PeTA. If you don’t know who they are, I’m kind of curious as to if you’ve been living under a rock for the past decade. I was first introduced to PeTA when they launched the game “Super Chick Sisters,” a knockoff mario game starring two chicks trying to escape a twisted Kentucky Fried Chicken world (with the help of Pamela Anderson for some reason?). The game doesn’t seem very harmful in of itself, at least to my 12 or so year old mind. Looking back, I realize that this game was entirely a smear campaign designed to demonize the fast food industry. The worst part? This video gamer targeted children and young adults who played games on popular sites such as Newgrounds or Armor Games.
Researching this “blast from the past” game led me to other equally disturbing campaigns by PeTA that completely miss the point of saving animals and bank entirely on shock factor, sex appeal, and blatant disregard for decency.
In a less than tasteful play on the Got Milk campaign, this popular PeTA ad speaks to the supposed link between dairy and autism. First off, the actual scientific data they are basing this claim off is a study of 20 children and personal anecdotes. This data is not nearly strong enough to come to a solid conclusion about their hypothesis. Secondly, the big ol’ frowny face in the bowl of milk does nothing more than continue the stereotype that autism is an unwanted, debilitating, “sad” disease. This is far from the truth, shown by the hundreds of autistic athletes, artists, and scientists (and pretty much everything else under the sun) who are loved by their friends and family, with or without their condition.
Fur is a Drag
Two separate campaigns, one supporting weight loss attributed to veganism and one calling for the end of fur clothing. The common link is very obvious transphobia. To say, “Dude Looks Like a Lady?” as if it were some incredulous sight is extremely offensive to any transgender person. In the fur advertisement, male PeTA activists take to the streets and dress in drag, also known as “the silliest outfits they can think of”. This connection implies that cross-dressing is an example of something just as ridiculous as wearing fur. These men were not trained in the art of drag performance, and it is highly unlikely that they have connection to the drag community. All this stunt accomplishes is attempting to make people laugh at men dressed as women. There is no surprise that even PeTA’s own supporters felt miffed at the offensive portrayal.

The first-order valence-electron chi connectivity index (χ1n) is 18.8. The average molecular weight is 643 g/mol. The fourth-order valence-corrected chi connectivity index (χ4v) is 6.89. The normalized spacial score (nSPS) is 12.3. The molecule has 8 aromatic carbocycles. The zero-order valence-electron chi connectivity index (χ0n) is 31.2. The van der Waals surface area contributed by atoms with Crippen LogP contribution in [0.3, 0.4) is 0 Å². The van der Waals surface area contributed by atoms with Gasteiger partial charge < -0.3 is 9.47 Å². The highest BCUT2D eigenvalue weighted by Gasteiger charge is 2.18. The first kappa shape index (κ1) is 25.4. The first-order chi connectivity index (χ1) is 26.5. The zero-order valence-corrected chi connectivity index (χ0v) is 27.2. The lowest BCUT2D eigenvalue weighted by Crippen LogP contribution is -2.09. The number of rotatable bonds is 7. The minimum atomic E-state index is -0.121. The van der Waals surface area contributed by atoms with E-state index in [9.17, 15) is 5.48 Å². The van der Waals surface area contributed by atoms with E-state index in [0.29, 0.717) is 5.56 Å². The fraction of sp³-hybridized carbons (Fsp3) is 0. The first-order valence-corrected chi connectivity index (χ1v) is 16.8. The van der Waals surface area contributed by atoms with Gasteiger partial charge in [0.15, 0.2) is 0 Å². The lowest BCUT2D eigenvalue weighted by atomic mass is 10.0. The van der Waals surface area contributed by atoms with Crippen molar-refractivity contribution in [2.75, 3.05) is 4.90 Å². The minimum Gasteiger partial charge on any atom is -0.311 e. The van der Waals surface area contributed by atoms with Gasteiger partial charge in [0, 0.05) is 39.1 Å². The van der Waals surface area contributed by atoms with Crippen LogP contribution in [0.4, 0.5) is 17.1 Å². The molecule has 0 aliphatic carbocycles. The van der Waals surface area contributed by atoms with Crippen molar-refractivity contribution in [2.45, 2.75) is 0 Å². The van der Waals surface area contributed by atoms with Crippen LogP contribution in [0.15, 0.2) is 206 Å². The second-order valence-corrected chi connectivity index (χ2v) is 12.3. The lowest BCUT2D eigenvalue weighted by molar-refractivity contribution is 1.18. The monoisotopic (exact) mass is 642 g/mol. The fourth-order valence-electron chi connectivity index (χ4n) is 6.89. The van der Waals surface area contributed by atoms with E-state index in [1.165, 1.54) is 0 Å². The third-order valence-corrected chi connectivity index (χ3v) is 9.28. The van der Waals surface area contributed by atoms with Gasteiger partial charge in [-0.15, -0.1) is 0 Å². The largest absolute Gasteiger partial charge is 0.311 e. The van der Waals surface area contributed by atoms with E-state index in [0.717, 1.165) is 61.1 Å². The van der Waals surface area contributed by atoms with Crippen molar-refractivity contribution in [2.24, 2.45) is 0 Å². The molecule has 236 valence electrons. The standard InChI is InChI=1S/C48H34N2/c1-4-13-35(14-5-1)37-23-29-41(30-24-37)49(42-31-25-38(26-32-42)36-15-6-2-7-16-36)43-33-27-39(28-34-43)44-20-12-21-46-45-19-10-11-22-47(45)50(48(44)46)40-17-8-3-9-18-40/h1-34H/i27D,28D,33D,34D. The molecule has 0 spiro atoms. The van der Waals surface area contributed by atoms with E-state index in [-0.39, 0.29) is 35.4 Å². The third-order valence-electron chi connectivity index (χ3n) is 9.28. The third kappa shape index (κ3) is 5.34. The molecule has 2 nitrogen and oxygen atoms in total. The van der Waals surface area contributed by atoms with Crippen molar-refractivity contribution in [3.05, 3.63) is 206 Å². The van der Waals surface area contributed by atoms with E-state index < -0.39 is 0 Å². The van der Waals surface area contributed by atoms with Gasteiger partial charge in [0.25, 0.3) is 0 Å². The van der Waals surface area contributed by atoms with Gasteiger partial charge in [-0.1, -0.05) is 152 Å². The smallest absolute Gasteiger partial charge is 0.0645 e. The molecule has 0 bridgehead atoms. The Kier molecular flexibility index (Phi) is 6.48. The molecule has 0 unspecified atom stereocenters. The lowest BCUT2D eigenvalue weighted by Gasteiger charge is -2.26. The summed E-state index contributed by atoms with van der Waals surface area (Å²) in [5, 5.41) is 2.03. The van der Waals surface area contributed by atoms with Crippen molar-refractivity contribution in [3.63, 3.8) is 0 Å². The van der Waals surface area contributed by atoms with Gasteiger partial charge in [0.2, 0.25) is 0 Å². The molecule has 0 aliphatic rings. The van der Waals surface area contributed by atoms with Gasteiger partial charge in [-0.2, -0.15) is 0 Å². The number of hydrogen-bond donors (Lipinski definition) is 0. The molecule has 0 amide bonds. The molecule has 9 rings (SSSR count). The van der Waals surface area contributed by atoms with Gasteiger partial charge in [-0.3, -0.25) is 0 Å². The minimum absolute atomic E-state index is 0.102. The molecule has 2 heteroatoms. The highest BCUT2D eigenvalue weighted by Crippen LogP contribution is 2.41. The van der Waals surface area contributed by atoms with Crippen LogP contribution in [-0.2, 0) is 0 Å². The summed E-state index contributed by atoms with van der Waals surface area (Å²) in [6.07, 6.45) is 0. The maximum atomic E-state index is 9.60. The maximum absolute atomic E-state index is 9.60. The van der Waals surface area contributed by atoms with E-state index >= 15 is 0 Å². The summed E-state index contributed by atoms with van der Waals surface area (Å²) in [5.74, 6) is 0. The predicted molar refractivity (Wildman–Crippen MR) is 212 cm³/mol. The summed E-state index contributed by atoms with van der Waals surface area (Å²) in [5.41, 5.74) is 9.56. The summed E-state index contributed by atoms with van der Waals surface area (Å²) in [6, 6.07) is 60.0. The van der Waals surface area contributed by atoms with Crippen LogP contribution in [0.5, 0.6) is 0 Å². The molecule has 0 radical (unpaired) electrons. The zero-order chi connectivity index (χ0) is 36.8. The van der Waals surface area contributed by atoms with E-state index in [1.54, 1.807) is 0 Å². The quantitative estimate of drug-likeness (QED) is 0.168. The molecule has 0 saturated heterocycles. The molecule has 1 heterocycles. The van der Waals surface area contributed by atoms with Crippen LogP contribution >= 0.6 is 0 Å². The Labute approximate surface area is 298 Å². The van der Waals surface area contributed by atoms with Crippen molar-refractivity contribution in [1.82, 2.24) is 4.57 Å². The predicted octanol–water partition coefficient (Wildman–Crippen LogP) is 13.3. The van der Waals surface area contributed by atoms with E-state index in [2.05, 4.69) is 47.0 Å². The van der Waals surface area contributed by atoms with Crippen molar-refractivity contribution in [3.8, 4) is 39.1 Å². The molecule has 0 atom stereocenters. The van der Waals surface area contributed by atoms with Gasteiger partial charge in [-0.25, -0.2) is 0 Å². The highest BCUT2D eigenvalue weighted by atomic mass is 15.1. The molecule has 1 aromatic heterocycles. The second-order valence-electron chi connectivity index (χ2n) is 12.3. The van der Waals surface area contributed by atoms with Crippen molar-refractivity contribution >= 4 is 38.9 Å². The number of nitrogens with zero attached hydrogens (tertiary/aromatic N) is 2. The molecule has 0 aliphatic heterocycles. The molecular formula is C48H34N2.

In case you weren’t aware, the AKC stand for the American Kennel Club, an organization that contains the registry for purebred dogs in the United States and sponsors dog competitions for purebreds (including the infamous Westminster Kennel Club Dog Show). PeTA advocates here are comparing the strict lineage and breeding policies of purebred dogs to the racial separatism beliefs of the KKK. This is a very steep accusation. While the KKK has a horrific history of violence and abuse. Their ideology is based entirely upon hate for other people. The AKC on the other hand is rooted in the tradition of dog showing that is traced back to the 1800s. A more accurate comparison would be dog shows to beauty pageants or strongman competitions. These types of competitions are based both on outward appearance and physical ability, much like the categories dogs are scored in. To compare the struggle of minorities and the hatred, violence, and danger they endured to the selective breeding of dogs is extremely disrespectful to not only minorities but also breeders.